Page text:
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September 3, 2011
On the trip they will meet with community members, leaders and various organizations.
Team members include:
Vicki May, Professor, Thayer School of Engineering
Vicki May is an Instructional Associate Professor of Engineering at Dartmouth's Thayer School of Engineering and she is a registered Professional Engineer in the states of New Hampshire and California. At Thayer School, Vicki teaches solid mechanics, integrated design, and structural analysis. Prior to joining the faculty at Thayer, she was a professor of Architectural Engineering at Cal Poly State University in San Luis Obispo. She also worked in the Los Angeles area for a firm that specializes in seismic rehabilitation of historic structures. She earned her BS in civil engineering from the University of Minnesota and her MS and PhD degrees in structural engineering from Stanford University.
Jack Wilson, Professor, Studio Art
Jack Wilson is an architect and planner and is a Senior Lecturer in the Department of Studio Art at Dartmouth College where he teaches courses in Drawing, Architectural Design and Landscape Art & Design. He also teaches a course on Integrated Design at Dartmouth's Thayer School of Engineering. Until 2009 he was responsible for supervision of campus planning as well as project development, architect selection and design review for large scale capital projects at Dartmouth. In addition to teaching he currently also consults on the planning, design and construction of health care, institutional, commercial and residential projects. Prior to coming to northern New England Jack worked for a number of architectural firms in Philadelphia PA. Jack earned his AB in Art at Vassar College and his Master of Architecture degree at the University of Pennsylvania. He has given invited talks, and presented papers nationally and internationally and is active both at Dartmouth and locally on numerous committees and boards, including the Board of Directors of The Family Place, a non-profit organization in Vermont focused on building strong families in order to build strong communities.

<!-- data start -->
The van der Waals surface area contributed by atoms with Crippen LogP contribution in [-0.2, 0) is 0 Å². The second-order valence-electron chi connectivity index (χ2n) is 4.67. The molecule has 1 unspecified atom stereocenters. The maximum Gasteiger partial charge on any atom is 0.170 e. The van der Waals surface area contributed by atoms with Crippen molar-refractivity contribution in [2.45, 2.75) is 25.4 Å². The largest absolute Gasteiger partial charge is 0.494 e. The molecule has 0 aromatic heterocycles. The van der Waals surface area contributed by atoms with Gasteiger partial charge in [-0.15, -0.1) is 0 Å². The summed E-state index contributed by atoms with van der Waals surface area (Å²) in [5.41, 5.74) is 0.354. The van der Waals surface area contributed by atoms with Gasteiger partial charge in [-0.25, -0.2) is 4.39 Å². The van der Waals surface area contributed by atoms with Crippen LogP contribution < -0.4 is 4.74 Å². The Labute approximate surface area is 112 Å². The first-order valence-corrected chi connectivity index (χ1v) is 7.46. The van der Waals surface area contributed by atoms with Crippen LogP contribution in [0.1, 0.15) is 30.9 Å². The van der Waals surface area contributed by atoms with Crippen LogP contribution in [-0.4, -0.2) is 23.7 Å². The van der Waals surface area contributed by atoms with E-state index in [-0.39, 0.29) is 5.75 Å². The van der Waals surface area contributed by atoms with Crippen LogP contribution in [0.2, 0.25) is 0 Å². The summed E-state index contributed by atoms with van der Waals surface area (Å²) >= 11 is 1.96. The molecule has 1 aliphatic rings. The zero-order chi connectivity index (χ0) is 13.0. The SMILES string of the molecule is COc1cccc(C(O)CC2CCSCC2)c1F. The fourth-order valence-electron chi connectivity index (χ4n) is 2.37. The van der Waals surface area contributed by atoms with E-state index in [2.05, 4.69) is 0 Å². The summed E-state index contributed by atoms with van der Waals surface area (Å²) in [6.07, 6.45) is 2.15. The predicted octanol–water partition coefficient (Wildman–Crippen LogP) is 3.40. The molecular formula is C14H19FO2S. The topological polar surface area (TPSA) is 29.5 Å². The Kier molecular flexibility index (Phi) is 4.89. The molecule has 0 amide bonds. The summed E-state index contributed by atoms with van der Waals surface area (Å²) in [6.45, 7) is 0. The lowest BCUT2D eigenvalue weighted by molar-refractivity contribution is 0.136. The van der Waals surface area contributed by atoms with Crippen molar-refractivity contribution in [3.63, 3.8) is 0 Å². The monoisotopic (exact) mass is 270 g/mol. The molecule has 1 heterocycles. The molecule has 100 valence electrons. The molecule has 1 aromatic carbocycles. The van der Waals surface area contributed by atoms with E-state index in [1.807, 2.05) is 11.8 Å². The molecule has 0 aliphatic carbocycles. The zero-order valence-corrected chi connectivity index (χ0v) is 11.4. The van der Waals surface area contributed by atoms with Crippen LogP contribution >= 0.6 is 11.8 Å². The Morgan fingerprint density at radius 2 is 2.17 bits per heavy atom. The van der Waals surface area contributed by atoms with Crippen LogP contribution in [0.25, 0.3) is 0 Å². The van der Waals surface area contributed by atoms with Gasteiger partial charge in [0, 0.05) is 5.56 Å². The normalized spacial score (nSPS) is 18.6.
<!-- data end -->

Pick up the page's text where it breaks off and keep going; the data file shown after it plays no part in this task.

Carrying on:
Molly Bode, Global Health Program Officer, The Dartmouth Center for Health Care Delivery Science
Molly Bode is a Global Health Program Officer at The Dartmouth Center for Health Care Delivery Science. Molly also serves as the Dartmouth Haiti Response Coordinator for medical and educational initiatives with partners in Haiti. In addition to working on Haiti projects, she helps coordinate other global health activities at the College including projects in Rwanda, India, other countries, and in the US. Prior to her current position, Molly served in a two-year fellowship in the President's Office and The Dartmouth Center working on projects for President Jim Yong Kim. She graduated from Dartmouth College in 2009 with a Biology and Film major and is currently taking Masters in Public Health courses.
Tyler Pavlowich, PhD student, Ecology & Evolutionary Biology
Tyler is a second-year PhD student in the Ecology and Evolutionary Biology program at Dartmouth College. He has worked with fish and aquaculture for seven years, both as a researcher and extensionist to rural communities in Paraguay as a Peace Corps volunteer.
His most recent research has focused on the use of algae as a feed source for tilapia in integrated food-energy systems with Professor Anne Kapuscinski from the Environmental Studies Program. He is starting his dissertation and interested in how appropriate aquatic food production systems can contribute to ecological and human well-being.